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Exclusive: Chemmy Alcott and Amy Williams on motherhood and milestones

The friends chatted to HELLO! for an exclusive interview in December 2017

Jane Dowdeswell
Jane DowdeswellCommissioning Editor
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Life has always flashed by at speed for Chemmy Alcott and Amy Williams but never more so than last year when the good friends, TV presenters and former GB winter Olympians both became mums. "The year has been crazy,” says British downhill skier Chemmy, whose little boy Locki celebrated his first birthday in January. "It seems like only yesterday that I first held him in my arms. That was so powerful and the most life-changing moment of my whole existence. Yet at the same time I look at him now and can’t believe how big he is and how much he has changed."

Olympic gold- medallist mum Amy, mum to Oscar, agrees. “It was such a countdown to the birth and then, once they are born, there are so many milestones," she says. While the 35-year-old Olympians have a gold and silver medal stash between them – Amy for skeleton and Chemmy for downhill – today it is the achievements of their little boys that is the topic of conversation.

Amy Williams' son Oscar

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Both mums have excelled at high- speed, high-risk sports, so how would they feel if their sons chose to follow in their footsteps? "As a mum you want to wrap them up in cotton wool, but I wouldn’t be able to say no because I’d be a hypocrite," says Amy, who is married to Craig Ham, a warrant officer with the Royal Electrical and Mechanical Engineers. "I’ve gone off and done these crazy things, so I will fully support whatever Oscar wants to do as long as he has a passion for something – even if I do have my heart in my mouth." The same will be true of Locki. "Whether he wants to be a skier or not will be up to him, but he’ll love the mountains. He’s already been sledging even though he can’t walk yet, and he loved it. If he can grow up and see his parents are driven by passion, and can see they can make a living out of doing something they love, then there’s no healthier environment than that," says Chemmy, who first took to the slopes at just 18 months old. Motherhood has brought a big change to both their lives. Four-time Winter Olympian Chemmy, who represented Team GB over 20 years, says: "As a professional athlete, maybe I had a bigger ego when I raced, but I look at mums and they’re the ones doing the truly amazing things. Mums are the superheroes of our society: up all night, working all day.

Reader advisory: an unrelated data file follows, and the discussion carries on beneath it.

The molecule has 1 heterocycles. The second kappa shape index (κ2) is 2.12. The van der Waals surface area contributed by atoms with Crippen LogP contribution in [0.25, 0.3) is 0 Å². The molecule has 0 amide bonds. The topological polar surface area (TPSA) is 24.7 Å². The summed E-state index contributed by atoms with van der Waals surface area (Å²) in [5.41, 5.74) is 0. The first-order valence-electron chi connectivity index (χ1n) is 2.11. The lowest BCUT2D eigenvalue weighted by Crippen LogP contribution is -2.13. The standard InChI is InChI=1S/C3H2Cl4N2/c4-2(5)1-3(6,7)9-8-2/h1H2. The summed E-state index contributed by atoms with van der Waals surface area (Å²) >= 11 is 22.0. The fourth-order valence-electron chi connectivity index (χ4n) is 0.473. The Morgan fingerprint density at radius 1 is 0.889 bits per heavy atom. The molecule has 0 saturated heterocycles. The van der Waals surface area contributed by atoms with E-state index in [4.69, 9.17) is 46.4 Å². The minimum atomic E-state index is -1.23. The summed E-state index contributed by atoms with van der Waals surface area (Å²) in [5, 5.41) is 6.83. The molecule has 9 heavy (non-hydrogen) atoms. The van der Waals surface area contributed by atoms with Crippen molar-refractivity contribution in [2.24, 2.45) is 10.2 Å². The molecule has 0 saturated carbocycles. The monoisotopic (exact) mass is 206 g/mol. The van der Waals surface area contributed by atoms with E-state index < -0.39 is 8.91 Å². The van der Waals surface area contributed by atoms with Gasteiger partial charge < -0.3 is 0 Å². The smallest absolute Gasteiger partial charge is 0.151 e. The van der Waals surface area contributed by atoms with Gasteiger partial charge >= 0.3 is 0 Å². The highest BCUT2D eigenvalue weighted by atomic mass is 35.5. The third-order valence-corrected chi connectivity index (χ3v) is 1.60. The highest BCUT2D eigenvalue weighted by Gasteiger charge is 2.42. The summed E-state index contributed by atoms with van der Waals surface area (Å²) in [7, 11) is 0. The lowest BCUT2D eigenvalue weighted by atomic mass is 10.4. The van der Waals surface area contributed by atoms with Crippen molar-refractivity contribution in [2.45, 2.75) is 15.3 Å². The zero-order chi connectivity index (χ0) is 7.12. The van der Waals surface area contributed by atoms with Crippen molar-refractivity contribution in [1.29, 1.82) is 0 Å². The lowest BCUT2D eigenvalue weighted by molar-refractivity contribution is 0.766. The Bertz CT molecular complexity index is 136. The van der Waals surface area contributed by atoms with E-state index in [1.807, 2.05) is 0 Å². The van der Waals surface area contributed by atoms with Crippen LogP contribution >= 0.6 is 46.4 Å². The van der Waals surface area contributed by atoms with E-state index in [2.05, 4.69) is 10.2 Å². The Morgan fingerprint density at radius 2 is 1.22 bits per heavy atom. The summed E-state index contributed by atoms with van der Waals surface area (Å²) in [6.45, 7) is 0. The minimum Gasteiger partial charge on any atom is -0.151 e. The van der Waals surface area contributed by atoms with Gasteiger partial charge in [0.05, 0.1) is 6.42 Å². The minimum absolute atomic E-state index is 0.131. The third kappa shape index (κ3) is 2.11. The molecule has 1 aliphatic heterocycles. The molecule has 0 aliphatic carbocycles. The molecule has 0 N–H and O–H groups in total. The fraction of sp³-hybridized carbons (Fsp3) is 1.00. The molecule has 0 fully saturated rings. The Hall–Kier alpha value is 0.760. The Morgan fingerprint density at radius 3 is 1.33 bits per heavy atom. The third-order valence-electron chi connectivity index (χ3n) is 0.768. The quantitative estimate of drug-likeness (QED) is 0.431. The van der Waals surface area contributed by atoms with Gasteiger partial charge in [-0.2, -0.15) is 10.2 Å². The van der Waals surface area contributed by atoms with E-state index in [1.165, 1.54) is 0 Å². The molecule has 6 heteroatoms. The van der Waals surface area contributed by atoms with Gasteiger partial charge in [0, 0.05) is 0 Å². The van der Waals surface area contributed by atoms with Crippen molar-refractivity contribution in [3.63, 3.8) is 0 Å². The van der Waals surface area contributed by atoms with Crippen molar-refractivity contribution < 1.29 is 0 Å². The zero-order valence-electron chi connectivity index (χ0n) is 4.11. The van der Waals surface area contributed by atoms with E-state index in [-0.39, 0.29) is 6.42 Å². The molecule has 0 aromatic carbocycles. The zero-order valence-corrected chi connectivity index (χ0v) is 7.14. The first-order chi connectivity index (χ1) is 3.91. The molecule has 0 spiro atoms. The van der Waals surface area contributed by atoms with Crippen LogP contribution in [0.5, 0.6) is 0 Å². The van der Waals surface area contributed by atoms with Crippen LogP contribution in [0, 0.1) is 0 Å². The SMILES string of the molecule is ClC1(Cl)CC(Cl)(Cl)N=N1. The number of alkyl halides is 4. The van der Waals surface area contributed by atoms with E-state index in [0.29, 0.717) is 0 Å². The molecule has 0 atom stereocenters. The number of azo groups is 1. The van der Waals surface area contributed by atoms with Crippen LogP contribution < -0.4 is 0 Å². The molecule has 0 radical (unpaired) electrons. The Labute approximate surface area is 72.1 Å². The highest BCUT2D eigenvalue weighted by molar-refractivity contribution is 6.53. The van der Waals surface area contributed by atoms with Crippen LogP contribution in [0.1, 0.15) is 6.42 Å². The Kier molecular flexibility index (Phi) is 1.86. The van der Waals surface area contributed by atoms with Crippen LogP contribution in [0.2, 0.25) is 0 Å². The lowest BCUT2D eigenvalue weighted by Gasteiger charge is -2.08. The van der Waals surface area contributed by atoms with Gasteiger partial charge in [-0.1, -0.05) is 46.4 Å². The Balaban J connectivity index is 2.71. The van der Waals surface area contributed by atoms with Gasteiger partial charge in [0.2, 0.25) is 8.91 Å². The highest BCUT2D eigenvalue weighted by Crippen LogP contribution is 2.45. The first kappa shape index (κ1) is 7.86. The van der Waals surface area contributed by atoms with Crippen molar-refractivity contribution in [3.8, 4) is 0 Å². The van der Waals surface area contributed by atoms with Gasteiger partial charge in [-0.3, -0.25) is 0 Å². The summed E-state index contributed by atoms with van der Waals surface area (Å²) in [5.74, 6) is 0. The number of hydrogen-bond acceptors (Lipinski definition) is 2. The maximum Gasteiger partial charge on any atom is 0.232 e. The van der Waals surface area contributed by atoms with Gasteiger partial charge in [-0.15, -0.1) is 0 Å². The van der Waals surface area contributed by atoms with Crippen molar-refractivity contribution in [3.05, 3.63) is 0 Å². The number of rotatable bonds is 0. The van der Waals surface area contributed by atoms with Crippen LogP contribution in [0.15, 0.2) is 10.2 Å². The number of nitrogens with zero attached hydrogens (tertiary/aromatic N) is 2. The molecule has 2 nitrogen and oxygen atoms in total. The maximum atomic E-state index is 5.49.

Chemmy Alcott's son Locki

"Being an athlete is relatively simple: you’re putting your body on the line but it’s a very selfish existence. You train hard, you eat well, you work out in a gym, you get psychologically stronger and you deliver on a race day. But as a mum you have to be thinking about so many different things and doing so much." Amy agrees. "Chemmy and I have been lucky as we’ve both achieved what we wanted to do, and now Oscar is the most important thing. My aim is to bring up this really happy child, make sure he is good person and gets to live his own dreams."

Their paths have crossed many times – Chemmy remembers vividly watching with Team GB when Amy won gold for Great Britain at the Vancouver Winter Olympics in 2010, hurtling down the track on her skeleton bob in less than a minute. "We wish we lived closer together," says Chemmy of Amy, who drove from her Bathampton home in Somerset for the HELLO! shoot in December 2017.

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For the past few years, the home Chemmy shares with her husband, former professional skier Dougie Crawford, has undergone extensive renovation. Retired from professional skiing, the couple now run their own business CDC Performance, to help young people develop life skills through sport, and Chemmy also returned to her presenting role for BBC's Ski Sunday. The heart of their home is the Shaker-style kitchen designed by 1909. "I had Christmas in my vision when we had it fitted – I said I need a really big double oven for the turkey and pigs in blankets. "We are always traditional; we go to the village church then come home and have lunch, and no-one is allowed to open presents until after the Queen's speech – we even make a bet on what colour the Queen is going wear."

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